Refrigerator management

Crack! Silence. Crack! Silence. Mmmmm. Crack! Silence. This is the approximate sequence by which Mark and I eat crab legs. There is no talking while eating crab legs. The business of cracking the shell, extracting the meat and dipping it generously into melted butter requires the utmost concentration. The sad fact is we are watching CNN’s coverage of the Gulf oil disaster while we are eating crab. The irony of that is not lost on us. But we eat on.

I would like to speak to you tonight about refrigerator management. Eating crab legs is directly associated with refrigerator management. Crab legs wait for no man. Or woman. You cannot let them sit in the refrigerator for a week and then decide you have a hankering for crab legs.

This is how my refrigerator looks right now, exactly as I am writing this. I have not altered a single thing to make it look pretty. And I know it doesn’t. But let’s go shelf by shelf. Note that there is one – one – leftover container on the top shelf. This is because as I was warming up the crab legs I was methodically throwing out any leftover that had been there more than one week. Mark and Noah are not sensitive to the one-week rule. They can go almost a month before declaring a leftover hazardous to their health. It’s a wonder they’re still alive.  Second shelf – two cartons of eggs from my friend,  Bobbie Cox. Eggs last a really long time in the refrigerator. Many people do not know this. Under that is the cheese drawer. It usually contains deli meat, too, but Noah ate all that.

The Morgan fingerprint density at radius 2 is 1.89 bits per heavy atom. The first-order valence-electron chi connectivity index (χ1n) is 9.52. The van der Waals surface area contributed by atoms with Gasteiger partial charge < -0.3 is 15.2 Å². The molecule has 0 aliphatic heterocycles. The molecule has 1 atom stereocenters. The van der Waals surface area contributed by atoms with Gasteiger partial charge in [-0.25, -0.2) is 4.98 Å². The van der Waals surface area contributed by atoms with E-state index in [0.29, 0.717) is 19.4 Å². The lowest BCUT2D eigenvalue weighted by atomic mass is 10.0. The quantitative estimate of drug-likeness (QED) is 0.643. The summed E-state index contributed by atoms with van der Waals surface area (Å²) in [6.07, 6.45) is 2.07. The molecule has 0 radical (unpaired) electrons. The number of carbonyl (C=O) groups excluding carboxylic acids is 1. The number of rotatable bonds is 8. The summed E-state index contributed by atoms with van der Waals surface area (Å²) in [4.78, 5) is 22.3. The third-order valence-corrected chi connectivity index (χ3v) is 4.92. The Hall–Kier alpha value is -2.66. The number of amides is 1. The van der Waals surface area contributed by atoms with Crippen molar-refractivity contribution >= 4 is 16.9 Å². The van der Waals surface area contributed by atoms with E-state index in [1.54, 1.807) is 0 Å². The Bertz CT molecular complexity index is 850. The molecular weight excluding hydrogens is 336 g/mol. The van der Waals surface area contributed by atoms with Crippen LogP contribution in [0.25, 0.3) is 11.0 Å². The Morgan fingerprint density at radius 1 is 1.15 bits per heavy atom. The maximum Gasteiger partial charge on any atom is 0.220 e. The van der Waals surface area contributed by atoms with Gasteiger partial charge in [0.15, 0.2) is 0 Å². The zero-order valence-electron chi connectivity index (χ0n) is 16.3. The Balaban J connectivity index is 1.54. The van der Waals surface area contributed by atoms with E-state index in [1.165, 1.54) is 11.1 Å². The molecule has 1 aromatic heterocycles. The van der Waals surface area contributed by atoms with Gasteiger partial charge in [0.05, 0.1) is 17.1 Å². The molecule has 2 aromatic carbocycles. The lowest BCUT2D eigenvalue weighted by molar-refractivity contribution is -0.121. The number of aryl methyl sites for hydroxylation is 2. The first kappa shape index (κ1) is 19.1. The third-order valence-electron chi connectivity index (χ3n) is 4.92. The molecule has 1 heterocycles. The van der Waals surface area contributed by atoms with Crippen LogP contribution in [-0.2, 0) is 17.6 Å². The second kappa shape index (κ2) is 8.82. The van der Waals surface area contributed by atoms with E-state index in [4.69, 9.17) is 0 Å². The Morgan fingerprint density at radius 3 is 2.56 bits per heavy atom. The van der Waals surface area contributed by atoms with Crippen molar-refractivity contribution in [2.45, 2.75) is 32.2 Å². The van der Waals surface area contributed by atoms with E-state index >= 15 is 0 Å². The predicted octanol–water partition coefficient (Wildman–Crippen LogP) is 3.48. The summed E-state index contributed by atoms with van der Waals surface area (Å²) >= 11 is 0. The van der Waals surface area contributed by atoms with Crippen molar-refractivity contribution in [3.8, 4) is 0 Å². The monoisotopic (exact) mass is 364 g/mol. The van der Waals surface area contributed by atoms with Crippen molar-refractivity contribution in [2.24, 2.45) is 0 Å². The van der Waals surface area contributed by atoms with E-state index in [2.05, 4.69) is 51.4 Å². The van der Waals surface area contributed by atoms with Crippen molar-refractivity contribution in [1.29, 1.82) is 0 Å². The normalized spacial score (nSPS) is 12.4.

Last shelf. More eggs. I know. But we’ll eat them. And wine. Wine lasts forever if you buy it by the box. It actually lasts about a day and a half in my refrigerator so freshness is never an issue. And iced tea. Lasts forever. Milk? The carton was there, but after milk is three days overdue, it goes down the drain. Please note the refrigerator door is jammed with condiments. They last a long time.

You might think from this that I throw out food willy nilly. I do not. I hate waste, especially of anything that gave its life to wind up as a leftover in my refrigerator. But I also hate to see a refrigerator so crammed with containers that inevitably something will end up towards the back until it begins emitting an odor. Just as everything else in life, refrigerators must be managed.

Now here’s the best tip of the day, I promise. When something does manage to go south and I can’t flush it down the disposal, I freeze it. This works well with moldy cheese in particular. Then when trash day comes – mine is Thursday – just throw out the frozen stuff. It will not thaw before the garbageman gets here.

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